Those days in Paris were a mixed-up time for him. He had written The Sun Also Rises , and was on the edge of the great frame, but he was divorcing Hadley and writing with great emotion to Pauline Pfeiffer, soon to be his second wife. He wrote good love letters. The ones he wrote years later to Mary Welsh Hemingway are natural and good, too. But his father and mother, who had not like The Sun Also Rises, nor anything else he had written, were on his mind. His sister Marcelline, writing to me after reading my memoir, The Summer In Paris, said it was true Ernest was a mixture of the light and the dark, but she didn't think he had ever been fair to his family. Yes, he may have hated his mother, but the letter he writes to both his parents trying to explain The Sun Also Rises, has a genuine boyish concern and dignity.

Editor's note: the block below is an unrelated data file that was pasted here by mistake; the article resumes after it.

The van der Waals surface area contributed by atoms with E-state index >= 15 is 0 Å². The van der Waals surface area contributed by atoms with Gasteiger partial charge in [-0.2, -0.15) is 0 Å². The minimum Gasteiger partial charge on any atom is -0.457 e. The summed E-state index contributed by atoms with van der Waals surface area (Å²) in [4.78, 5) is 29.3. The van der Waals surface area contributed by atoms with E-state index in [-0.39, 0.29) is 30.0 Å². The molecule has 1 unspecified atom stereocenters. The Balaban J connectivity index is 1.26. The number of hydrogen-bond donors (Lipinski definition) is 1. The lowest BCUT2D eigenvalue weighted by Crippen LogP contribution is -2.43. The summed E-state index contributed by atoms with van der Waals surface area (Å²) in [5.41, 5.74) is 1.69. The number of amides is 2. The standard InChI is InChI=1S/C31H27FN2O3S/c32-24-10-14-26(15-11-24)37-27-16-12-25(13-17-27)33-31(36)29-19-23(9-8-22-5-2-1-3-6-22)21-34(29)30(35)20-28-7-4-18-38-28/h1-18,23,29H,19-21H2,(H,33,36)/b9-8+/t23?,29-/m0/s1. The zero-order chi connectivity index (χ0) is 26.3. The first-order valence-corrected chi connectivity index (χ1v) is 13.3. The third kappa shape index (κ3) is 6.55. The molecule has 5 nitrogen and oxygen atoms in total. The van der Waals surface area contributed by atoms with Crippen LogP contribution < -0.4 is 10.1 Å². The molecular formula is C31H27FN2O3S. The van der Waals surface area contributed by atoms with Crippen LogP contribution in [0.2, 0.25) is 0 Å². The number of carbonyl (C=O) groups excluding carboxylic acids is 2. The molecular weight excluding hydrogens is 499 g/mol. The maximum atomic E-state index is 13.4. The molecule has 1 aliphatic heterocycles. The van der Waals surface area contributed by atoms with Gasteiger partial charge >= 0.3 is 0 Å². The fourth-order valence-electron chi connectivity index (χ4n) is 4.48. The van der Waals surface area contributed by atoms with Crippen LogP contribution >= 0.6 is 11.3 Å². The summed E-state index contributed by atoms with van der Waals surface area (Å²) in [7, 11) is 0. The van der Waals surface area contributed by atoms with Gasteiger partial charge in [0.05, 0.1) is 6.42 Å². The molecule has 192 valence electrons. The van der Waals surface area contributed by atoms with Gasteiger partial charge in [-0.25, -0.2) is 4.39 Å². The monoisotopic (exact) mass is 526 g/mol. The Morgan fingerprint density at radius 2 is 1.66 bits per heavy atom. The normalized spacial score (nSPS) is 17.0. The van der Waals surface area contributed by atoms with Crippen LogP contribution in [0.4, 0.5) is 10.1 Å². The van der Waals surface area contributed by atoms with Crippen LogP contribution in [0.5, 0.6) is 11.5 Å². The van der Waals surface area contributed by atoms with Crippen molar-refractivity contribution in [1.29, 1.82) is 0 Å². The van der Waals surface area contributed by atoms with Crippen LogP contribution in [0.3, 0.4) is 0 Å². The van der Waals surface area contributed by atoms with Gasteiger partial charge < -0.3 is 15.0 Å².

When he moves to Key West and later to Cuba, becoming bigger and bigger as an international celebrity, the letters keep flowing to the old friends: the painters, Mike Strater and Waldo Peirce, Gertrude Stein, Archibald MacLeish, Ezra Pound, the beloved John Dos Passos, and a host of new friends who seem to come swarming around him, helping him struggle against the dark forces and those who might challenge his place in the sun. And there are all those letters to Max Perkins and Charles Scribner about the making of his books. They are fascinating. They are full of gossip, business details, the making of big deals, and full of mean back-bitting, too. He writes in high glee to Sara Murphy, explaining how he trashed that big lovely poet, Wallace Stevens. He is always threatening to punch out someone.